The pressure of an impending sales target can chill even the best salespeople to the bone. No one likes to miss a deadline or target, especially when it’s something that is directly tied to your job, or more accurately, a reward. Being intelligent with your target setting and the way you get the team to work towards a target or goal is as important for a business as the sales tools you make available. As such, we’ve put together a bit of a plan to help those sales people out there set better targets, and get better at hitting them every time.
Setting Sales Targets
The first step to absolutely nailing your sales targets is, obviously, setting good sales targets. Revolutionary concept, I know, but bear with me. Providing motivation to a sales team can be hugely important to their success, and one of the easiest ways to do this is to build out an effective and robust set of goals for your team to aim for, then incentivise actually hitting them. So what does a good sales target look like? Excellent question, have a gold star. Generally, good sales targets have the following characteristics;
- They’re SMART
This isn’t just me saying that you should have smarter targets, I’m saying they should be S-M-A-R-T, or Specific, Measurable, Attainable, Relevant and Timely. Being specific means targeting a single, specific metric, it’s not just a general target. Being measurable means that success can be easily measured, it’s not some ethereal number like views on a billboard or TV ad. Attainability means that the target is based on real, past data - you’re not pulling a random number out of the air in the hope that it’s achievable. Relevance is whether or not the target is actively working towards your larger business targets… does meeting this target mean your business is improving? Timeliness simply means that the sales target has a specific timeframe… it can be failed. Open-ended targets lack urgency.
- They’re relevant to you, your team and your business.
While having a stickybeak at what your competitors and other businesses are doing can help you ballpark, any and all targets you set up should really be totally original. Consider things like how your sales team sells (is it mostly over the phone, email or in person?), what sales resources your team has access to, how sales have gone in the past, etc.
- They’re known and understood by everyone.
A secret target isn’t a target at all, it’s a test. Goals are useful because people work harder and faster in order to achieve them. As such, you should really tell the people working towards a target what the deal is. Include them as part of your company sales plan and sales training guides to keep everyone on the same page.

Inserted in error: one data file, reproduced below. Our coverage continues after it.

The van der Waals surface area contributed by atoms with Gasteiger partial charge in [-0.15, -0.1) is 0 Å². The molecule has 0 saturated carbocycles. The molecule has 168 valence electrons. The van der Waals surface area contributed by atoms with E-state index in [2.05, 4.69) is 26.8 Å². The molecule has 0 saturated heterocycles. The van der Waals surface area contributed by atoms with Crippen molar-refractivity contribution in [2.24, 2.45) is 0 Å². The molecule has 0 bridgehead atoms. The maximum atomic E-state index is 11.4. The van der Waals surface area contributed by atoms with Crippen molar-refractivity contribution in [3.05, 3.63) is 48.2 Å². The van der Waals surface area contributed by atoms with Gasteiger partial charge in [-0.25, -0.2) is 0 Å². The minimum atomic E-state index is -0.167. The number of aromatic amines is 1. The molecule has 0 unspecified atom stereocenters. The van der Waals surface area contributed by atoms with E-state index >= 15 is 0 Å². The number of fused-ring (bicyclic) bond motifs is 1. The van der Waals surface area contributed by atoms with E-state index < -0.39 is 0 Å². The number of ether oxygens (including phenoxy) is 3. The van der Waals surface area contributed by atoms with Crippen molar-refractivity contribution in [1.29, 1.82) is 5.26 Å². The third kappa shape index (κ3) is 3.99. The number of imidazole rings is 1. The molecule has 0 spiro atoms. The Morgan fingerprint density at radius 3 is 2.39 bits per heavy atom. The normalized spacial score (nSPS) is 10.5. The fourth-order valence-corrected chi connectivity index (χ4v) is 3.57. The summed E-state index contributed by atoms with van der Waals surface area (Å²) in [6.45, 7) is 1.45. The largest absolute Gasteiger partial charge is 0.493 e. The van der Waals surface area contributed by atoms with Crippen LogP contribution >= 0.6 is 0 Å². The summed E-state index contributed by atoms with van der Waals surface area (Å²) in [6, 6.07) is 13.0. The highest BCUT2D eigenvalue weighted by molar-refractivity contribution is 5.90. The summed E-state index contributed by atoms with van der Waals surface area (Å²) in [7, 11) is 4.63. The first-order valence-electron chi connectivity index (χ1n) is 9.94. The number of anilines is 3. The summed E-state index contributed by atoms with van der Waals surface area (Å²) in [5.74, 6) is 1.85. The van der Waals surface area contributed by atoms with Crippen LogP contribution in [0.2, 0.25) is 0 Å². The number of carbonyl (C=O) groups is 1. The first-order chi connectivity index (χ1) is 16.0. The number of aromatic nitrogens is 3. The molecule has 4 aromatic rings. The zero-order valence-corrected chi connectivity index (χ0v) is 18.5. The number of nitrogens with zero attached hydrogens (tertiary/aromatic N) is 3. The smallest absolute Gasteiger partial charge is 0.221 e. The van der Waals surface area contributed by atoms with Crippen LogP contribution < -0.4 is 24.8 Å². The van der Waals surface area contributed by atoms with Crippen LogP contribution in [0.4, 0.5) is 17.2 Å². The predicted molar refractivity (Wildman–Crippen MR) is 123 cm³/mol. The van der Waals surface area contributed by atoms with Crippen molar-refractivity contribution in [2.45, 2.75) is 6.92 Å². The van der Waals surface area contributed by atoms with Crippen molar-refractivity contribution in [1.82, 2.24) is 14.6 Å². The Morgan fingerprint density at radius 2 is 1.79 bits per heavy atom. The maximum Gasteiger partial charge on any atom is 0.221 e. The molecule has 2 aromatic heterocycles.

- They’re monitored over time, not just reviewed after the fact.
Failing to manage your targets over time is basically the equivalent of when people in movies run in front of something rolling or falling towards them, instead of sideways out of the way. You’re basically choosing to fail, instead of taking corrective action. Monitoring how things are going and changing tact on the fly is essential to staying ahead of the game.
- They’re revised constantly.
As soon as the period that you’ve assigned a target to has finished, whether it was a success or a failure, you should be planning out the next target. Use what you learned from the last set of targets to make the new one more adventurous, or more attainable, and start the process anew. Don’t just copy and paste with a 20% bump, you’re robbing yourself of useful data. Actually, speaking of…
- They’re based on real data.
Don’t just pull numbers out of their air, you’re not a magician or The Count from Sesame Street. Goals need to be Attainable (SMART, remember?) and this means they’re based on historical data. What Sales figures are you used to seeing? What did this period last year look like? How well has your team sold in the past? All of this is relevant to setting a new figure and smarter goal.
- They’re paired with a reward for success.
As much as we’d like to believe our teams work purely for their love of their job, unless you’re NASA or a charity or something that’s probably not true. I bet even Google employees get tired of the free meals in their internal restaurant and only having beanbags to sit on eventually. As such, if you want your Sales team to truly give it their all, there has to be something in it for them. It doesn’t have to be monetary (though that’s obviously an easy win), perhaps they can be rewarded a different way. A dinner on you? Free coffees? Extra time off? A friendship bracelet you made yourself? You know your team better than I do - offer them something that is going to encourage them.
Put all those together and you’ve probably got yourself a killer sales target. What would that target look like? Probably something like;
20% increase in Opportunities (from 130 to 156), within the next 3 months. Hit the target and you’ll get a bonus personal day to use at your discretion.
The above target is specific (20%, or an increase of 26), measurable (Opportunities are easily measured via CRM data), attainable (last quarter saw an increase of 15, so increasing by another 11 is not outside the realm of possibility), relevant (this company is looking to push more people through the bottom of their funnel) and timely (3 months). All you need to do now is make it publicly known, monitor it and review after 3 months.
Pump out some sales targets and goals like that and you’ll be hitting them on the reg. To learn more sales techniques, tips and tricks, check out our complete guide to sales here.